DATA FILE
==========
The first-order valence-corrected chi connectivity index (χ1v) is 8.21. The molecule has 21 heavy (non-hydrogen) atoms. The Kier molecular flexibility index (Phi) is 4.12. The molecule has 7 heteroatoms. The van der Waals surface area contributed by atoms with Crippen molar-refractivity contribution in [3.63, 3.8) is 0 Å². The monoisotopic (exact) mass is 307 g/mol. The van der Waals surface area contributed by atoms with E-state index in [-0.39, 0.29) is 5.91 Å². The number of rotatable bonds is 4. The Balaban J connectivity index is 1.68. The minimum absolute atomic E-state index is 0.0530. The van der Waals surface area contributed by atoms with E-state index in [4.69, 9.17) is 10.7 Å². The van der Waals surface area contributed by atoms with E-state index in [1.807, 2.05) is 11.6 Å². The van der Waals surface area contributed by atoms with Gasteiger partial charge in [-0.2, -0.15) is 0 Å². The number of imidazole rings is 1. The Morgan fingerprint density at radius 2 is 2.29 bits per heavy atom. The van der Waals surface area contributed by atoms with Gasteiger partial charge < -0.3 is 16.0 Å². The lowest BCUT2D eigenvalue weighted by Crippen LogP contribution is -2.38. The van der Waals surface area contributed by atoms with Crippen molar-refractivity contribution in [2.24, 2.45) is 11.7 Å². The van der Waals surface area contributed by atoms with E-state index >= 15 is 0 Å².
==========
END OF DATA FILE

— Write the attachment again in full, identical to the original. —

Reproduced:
The first-order valence-corrected chi connectivity index (χ1v) is 8.21. The molecule has 21 heavy (non-hydrogen) atoms. The Kier molecular flexibility index (Phi) is 4.12. The molecule has 7 heteroatoms. The van der Waals surface area contributed by atoms with Crippen molar-refractivity contribution in [3.63, 3.8) is 0 Å². The monoisotopic (exact) mass is 307 g/mol. The van der Waals surface area contributed by atoms with E-state index in [-0.39, 0.29) is 5.91 Å². The number of rotatable bonds is 4. The Balaban J connectivity index is 1.68. The minimum absolute atomic E-state index is 0.0530. The van der Waals surface area contributed by atoms with E-state index in [4.69, 9.17) is 10.7 Å². The van der Waals surface area contributed by atoms with E-state index in [1.807, 2.05) is 11.6 Å². The van der Waals surface area contributed by atoms with Gasteiger partial charge in [-0.2, -0.15) is 0 Å². The number of imidazole rings is 1. The Morgan fingerprint density at radius 2 is 2.29 bits per heavy atom. The van der Waals surface area contributed by atoms with Gasteiger partial charge < -0.3 is 16.0 Å². The lowest BCUT2D eigenvalue weighted by Crippen LogP contribution is -2.38. The van der Waals surface area contributed by atoms with Crippen molar-refractivity contribution in [2.24, 2.45) is 11.7 Å². The van der Waals surface area contributed by atoms with E-state index >= 15 is 0 Å².